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Selfishness As a Potential Cause of Crime. A Prison Experiment

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  • Thorsten Chmura

    ()
    (Centre for Decision Research and Experimental Economics, University of Nottigham)

  • Christoph Engel

    ()
    (Max Planck Institute for Research on Collective Goods, Bonn)

  • Markus Englerth

Abstract

For a rational choice theorist, the absence of crime is more difficult to explain than its presence. Arguably, the expected value of criminal sanctions, i.e. the product of severity times certainty, is often below the expected benefit. We rely on a standard theory from behavioral economics, inequity aversion, to offer an explanation. This theory could also explain how imperfect criminal sanctions deter crime. The critical component of the theory is aversion against outperforming others. To test this theory, we exploit that it posits inequity aversion to be a personality trait. We can therefore test it in a very simple standard game. Inequity averse individuals give a fraction of their endowment to another anonymous, unendowed participant. We have prisoners play this game, and compare results to findings from a meta-study of more than 100 dictator games with non-prisoners. Surprisingly, results do not differ, not even if we only compare with other dictator games among close-knit groups. To exclude social proximity as an explanation, we retest prisoners on a second dictator game where the recipient is a charity. Prisoners give more, not less.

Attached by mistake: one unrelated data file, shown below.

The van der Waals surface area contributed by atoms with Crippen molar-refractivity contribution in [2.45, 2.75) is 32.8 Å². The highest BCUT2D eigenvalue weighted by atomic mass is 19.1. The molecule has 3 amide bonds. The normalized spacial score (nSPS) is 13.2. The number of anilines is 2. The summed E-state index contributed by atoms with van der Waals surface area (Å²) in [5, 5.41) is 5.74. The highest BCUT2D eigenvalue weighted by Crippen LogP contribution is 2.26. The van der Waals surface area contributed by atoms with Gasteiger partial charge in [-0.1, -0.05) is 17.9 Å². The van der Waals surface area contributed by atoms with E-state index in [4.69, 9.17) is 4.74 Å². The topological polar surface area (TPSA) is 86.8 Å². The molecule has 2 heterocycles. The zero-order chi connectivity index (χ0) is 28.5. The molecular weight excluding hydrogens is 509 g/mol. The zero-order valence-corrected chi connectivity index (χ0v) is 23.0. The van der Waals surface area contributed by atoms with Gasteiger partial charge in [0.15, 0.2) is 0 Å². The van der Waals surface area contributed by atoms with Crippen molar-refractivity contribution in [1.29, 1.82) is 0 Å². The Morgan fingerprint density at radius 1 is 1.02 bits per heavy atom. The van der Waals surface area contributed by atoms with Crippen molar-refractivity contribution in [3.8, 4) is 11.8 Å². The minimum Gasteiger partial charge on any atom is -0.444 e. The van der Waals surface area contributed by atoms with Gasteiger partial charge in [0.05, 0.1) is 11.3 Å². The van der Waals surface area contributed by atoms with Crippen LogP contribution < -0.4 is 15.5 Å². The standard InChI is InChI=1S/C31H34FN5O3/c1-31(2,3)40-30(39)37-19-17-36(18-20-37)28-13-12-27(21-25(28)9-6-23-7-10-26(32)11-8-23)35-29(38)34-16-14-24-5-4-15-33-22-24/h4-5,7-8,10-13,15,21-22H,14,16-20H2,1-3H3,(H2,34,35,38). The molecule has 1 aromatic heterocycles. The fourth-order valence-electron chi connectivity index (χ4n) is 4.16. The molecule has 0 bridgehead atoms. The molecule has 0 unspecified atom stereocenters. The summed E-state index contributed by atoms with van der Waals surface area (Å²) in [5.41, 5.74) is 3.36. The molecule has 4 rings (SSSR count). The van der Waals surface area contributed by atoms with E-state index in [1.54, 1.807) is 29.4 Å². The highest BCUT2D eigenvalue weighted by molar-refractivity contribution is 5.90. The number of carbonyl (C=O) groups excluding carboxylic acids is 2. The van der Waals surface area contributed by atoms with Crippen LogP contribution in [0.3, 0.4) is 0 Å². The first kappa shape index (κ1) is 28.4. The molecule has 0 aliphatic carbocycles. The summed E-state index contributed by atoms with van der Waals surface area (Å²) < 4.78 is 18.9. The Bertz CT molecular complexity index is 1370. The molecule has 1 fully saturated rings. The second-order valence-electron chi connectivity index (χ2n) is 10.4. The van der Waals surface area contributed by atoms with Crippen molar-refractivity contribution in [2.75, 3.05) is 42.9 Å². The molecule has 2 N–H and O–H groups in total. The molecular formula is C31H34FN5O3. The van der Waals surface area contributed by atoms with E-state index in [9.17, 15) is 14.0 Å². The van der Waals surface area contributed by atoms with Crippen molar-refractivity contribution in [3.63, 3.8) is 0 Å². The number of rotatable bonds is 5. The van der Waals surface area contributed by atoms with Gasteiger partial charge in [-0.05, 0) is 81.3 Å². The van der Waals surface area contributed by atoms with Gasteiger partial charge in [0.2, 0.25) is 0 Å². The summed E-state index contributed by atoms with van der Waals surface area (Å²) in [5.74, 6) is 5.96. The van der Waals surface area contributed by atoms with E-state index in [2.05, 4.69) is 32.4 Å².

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Paper provided by Max Planck Institute for Research on Collective Goods in its series Working Paper Series of the Max Planck Institute for Research on Collective Goods with number 2013_05.

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Date of creation: Mar 2013
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Handle: RePEc:mpg:wpaper:2013_05

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Keywords: crime; imperfect sanctions; selfishness; inequity aversion; dictator game; social proximity; charity;

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